Walking across the bridge from Woodhall Crescent to St Andrews Park, I always call it ‘The Cattle Bridge’. But I’ve never quite understood why I call it that?

This is a footbridge that crosses the train line that goes from Upminster to Romford and essential for padestrians, as the two nearest bridge crossings are Wingletye Lane and Butts Green Way. Although there is a small padestrian crossing off Burnway.

After further research I found the following on the Upminster and Hornchurch History Facebook Group

When the line from Upminster to Romford was constructed this little bridge was built in 1893 to cross the line. However, it was never intended as a crossing for people – its sole purpose was as a cattle bridge, to allow the farmer to provide access for his cattle to his fields on either side of the track.

If you take a look at the bridge there’s a brick with the name of Joseph Hamblet, West Bromwich

This brick was provided by Joseph Hamblet who founded the Piercy Brickworks in West Bromwich in 1851 and came to specialise in blue bricks. They were much in demand in the latter half of the 19th century for railway and other industrial construction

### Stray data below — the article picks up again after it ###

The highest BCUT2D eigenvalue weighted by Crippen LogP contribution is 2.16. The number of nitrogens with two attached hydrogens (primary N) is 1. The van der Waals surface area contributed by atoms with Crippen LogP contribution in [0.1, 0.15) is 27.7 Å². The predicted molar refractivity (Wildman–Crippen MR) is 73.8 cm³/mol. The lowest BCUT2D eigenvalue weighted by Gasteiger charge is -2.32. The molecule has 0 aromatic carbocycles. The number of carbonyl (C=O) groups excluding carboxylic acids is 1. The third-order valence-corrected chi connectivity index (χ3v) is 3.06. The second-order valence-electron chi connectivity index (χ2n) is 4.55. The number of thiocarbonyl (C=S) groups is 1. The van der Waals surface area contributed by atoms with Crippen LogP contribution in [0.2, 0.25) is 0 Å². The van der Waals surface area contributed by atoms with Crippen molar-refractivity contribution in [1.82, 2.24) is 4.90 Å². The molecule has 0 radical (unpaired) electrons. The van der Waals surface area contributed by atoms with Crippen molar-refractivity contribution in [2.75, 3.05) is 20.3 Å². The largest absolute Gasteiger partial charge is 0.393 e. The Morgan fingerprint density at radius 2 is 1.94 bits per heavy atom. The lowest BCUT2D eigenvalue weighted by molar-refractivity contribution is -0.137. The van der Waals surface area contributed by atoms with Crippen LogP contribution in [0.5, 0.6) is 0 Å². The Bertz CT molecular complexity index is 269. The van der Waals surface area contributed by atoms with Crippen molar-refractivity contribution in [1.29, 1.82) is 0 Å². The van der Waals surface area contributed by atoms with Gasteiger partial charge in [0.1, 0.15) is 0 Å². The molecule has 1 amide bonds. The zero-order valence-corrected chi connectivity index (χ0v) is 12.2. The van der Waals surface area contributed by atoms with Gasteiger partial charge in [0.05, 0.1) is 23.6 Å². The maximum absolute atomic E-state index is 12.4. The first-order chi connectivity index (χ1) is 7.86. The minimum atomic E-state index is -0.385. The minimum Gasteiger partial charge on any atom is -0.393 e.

It’s not clear if this was part of the original bridge or added later, as additional works have been done to the bridge over time, for example both the sized have been increased in size

I was lucky enough to previously have spoken to Carol Cannavan, writer of the book ‘Secret Hornchurch‘ and spoke with her to ask if she had any information. She said:

The construction of the branch line between Upminster and Romford started around 1892 and at that time Richard Banyard had a dairy farm in the area of Emerson Park – could be the link.

Thank you to Mark Whittow-Williams for providing even more information

Before the houses were built in and around Curtis Road it was farm land. The railway cut through the farmers land so they installed a cattle bridge. I was born in Curtis Road. I vaguely remember standing on that bridge and being held up to watch the steam train go through.

All of this confirms that the bridge was possibly previously used to take cattle from the Richard Banyard farm into the field opposite or maybe even into market and perhaps this should be renembered. Many people have suggested to me that they should place a sign near the bridge to remind the future generations that this is called ‘The Cattle Bridge’?

Thank you to everyone who has sent in information about The Cattle Bridge. Please let me know if you have any memories and we might reach a new article for this